Whitebox Advisors LLC, a credit-focused hedge fund, has been quietly capitalizing on Wall Street’s ambivalence toward gun manufacturers by replacing some banks as a lender to Remington Outdoor Company.
Whitebox, whose assets under management have grown from $2 billion to $6 billion in the last six years, became a major lender to Remington this year, according to people familiar with the transactions that allowed it to build its position.
Minneapolis-based Whitebox refinanced a $193 million loan to Remington that had been provided by seven banks, according to the sources. Many of the banks have been under pressure from their customers and some politicians to sever ties with the gun industry.
Remington, the maker of an AR-15-style semi-automatic rifle used in the Sandy Hook Elementary School shooting of six adults and 20 children in 2012, filed for bankruptcy in 2017 amid declining gun sales. It exited bankruptcy last year, but still faces a lawsuit from the families of the Sandy Hook victims in the U.S. Supreme Court over its role as a gun manufacturer.
Whitebox’s investment in Remington illustrates how some hedge funds, whose investors include pension funds, financial institutions and high-net-worth individuals, do not share the same reputational concerns as many banks. It also underscores the emergence of hedge funds as “shadow banks,” replacing traditional lenders to companies.
“Given the baggage of these particular loans for banks that are public companies, it is an invitation to hedge funds to get in and relieve the bank of an asset they don’t really want to hold,” said Campbell Harvey, a professor finance at Duke University. “A hedge fund is a private entity, it doesn’t need to answer to public shareholders.”
Whitebox, which was a creditor of Remington before it filed for bankruptcy, first stepped in to replace Bank of America Corp. as a lender last year, according to the sources.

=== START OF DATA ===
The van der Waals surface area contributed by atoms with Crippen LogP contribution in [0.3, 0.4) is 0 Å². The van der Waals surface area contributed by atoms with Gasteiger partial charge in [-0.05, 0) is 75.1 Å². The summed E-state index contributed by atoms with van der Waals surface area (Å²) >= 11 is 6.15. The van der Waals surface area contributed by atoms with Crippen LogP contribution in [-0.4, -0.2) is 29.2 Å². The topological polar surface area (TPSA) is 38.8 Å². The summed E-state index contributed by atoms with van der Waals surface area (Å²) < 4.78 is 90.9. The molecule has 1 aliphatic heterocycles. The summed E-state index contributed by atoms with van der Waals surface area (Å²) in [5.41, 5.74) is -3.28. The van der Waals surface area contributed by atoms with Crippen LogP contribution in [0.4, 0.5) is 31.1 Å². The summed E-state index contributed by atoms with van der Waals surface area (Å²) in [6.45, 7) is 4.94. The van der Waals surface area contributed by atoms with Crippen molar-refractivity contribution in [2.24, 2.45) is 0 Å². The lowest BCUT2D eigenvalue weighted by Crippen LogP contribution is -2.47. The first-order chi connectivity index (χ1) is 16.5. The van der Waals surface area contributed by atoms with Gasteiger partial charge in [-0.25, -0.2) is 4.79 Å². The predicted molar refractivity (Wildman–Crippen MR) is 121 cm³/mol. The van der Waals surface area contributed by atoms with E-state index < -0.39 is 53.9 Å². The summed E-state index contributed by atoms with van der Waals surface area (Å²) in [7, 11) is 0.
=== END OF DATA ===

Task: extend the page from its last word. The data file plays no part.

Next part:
The bank had vowed it would stop financing “military-style” weapons during Remington’s bankruptcy, after a former student of a Parkland, Florida, high school massacred 17 people with an assault rifle in February 2018.
Whitebox bought Bank of America’s $43.2 million portion of a $193 million asset-backed loan to Remington at a discount to its face value, one of the sources said. That left six other banks still participating in the loan.
Whitebox doubled down on its investment this spring, helping Remington refinance the asset-backed loan, the sources said. The loan, which Remington arranged as part of its bankruptcy last year, had a three-year maturity, and it is not clear why Remington pursued the refinancing.
The loan that WhiteBox extended has dibs on Remington’s assets, protecting Whitebox in any future debt restructuring, one of the sources said.
Whitebox is now the only holder of that loan, that source added.
Whitebox declined to comment.
Previously, Deutsche Bank and Wells Fargo & Co., as well as regional banks Synovus Financial Corp., Regions Financial Corp., Fifth Third Bancorp and BB&T Corp., had held portions of the loan.
© 2024 Thomson/Reuters. All rights reserved.